DDTC and BIS Revise Definitions in ITAR and EAR – Effective September 1
Today, the Directorate of Defense Trade Controls (DDTC) and the Bureau of Industry and Security (BIS) issued their long awaited revisions to definitions contained in the International Traffic in Arms Regulations (ITAR) and the Export Administration Regulations (EAR), as part of Export Control Reform’s (ECR) continuing effort to harmonize, where appropriate, the two export regimes.
Although both rules are effective on September 1 and represent a milestone in standardizing the ITAR and EAR, additional rules will be required to complete this process. The DDTC revision, for example, is an interim final rule allowing stakeholders the opportunity to provide comments until July 5th. BIS less formally leaves the door open for comments on the revision, stating it welcomes public comments on its rule on a continuing basis, and in places suggests certain comments received in response to the proposed rule will require further rulemaking.
Below are some of the key “takeaways” from both rules.
Revisions Impacting Cloud-Based IT Solutions
To align treatment under the ITAR and EAR of electronic transmissions and storage of technical data, controlled technology, and software, BIS added the following definition of “end-to-end encryption,” which serves as a condition to the EAR’s export control carve-out for technology and software:
(i) the provision of cryptographic protection of data such that the data is not in unencrypted form between an originator (or the originator's in-country security boundary) and an intended recipient (or the recipient's in-country security boundary); and, (ii) the means of decryption are not provided to any third party. The originator and the recipient may be the same person.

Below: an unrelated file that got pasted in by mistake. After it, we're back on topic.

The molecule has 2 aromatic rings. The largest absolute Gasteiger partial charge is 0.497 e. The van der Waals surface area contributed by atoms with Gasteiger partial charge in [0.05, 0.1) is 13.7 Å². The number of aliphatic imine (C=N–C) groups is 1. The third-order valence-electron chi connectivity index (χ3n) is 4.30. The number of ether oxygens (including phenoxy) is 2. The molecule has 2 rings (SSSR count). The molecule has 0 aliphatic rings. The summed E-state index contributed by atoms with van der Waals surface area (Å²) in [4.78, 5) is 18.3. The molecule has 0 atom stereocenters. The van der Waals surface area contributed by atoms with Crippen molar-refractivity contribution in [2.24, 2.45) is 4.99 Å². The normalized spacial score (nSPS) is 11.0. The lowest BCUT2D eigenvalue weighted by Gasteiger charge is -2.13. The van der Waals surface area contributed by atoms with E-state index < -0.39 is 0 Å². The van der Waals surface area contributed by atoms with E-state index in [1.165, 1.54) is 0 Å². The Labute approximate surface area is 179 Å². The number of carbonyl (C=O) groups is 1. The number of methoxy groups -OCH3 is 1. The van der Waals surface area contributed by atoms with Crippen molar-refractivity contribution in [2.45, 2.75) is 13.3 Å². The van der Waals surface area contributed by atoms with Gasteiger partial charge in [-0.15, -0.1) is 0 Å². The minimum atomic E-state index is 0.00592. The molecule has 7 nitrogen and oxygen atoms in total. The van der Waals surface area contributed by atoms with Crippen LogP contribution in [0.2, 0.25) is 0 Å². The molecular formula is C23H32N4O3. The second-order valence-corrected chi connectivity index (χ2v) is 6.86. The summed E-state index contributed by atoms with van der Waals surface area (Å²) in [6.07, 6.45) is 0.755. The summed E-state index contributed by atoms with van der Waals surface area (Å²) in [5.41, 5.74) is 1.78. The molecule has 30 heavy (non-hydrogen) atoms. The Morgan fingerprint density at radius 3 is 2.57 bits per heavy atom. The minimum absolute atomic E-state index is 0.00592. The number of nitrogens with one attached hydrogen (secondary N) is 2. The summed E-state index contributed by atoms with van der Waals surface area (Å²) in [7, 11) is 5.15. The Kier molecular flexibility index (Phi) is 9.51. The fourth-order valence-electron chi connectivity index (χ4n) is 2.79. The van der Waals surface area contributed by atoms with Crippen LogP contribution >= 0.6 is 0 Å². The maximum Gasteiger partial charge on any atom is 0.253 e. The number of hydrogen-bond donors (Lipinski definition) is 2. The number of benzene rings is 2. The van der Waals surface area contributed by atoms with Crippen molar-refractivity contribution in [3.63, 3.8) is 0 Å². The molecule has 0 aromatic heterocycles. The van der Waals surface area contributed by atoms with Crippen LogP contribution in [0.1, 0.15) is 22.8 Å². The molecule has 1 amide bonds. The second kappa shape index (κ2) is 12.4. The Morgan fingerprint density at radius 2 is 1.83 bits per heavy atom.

Under this definition, the transmission of encrypted data or software from one country to another is not an export or reexport under the EAR, so long as the data or software has been encrypted (to certain specified standards) before crossing any national boundary and remains encrypted at all times while in transmission. Similarly, transmissions within a cloud service infrastructure, where a transmission from one node or cloud infrastructure element to another, also qualify for the carve-out provided that the data or software was appropriately encrypted before it crossed a national border.
DDTC issued a more limited change to the ITAR that exempts certain exports, reexports, and retransfers of unclassified technical data from DDTC licensing requirements when sufficient security precautions, such as encryption or the use of secure networks, are taken to prevent unauthorized access. Although DDTC addressed cloud solutions in the 2015 proposed rule, it did not include the proposed changes in this interim final rule, and stated that it intends to do so in a separate rulemaking.
Additional Consolidation and Harmonization of Defined Terms and Concepts
In an effort to enhance clarity and consistency with the ITAR, BIS also revised the definitions of “access information,” “technology,” “required,” “foreign person,” “proscribed person,” “published,” results of “fundamental research,” “export,” “reexport,” “release,” “transfer,” and “transfer (in-country).”
DDTC likewise updated the definitions of “export” and “reexport or retransfer” in the ITAR and added new definitions of “release” and “retransfer” to clarify and support the interpretation of the revised definition.
Significantly, in response to comments on the 2015 proposed rule, DDTC removed from the interim definition of “export” the provision to foreign persons of “physical access” to controlled technical data, regardless of whether such data has been or will be transferred, although DDTC cautions that any actual release of technical data will continue to require authorization.
DDTC also consolidated the regulatory provisions on the treatment of foreign dual and third country national employees into one exemption by incorporating much of the language from §124.16 into §126.18.
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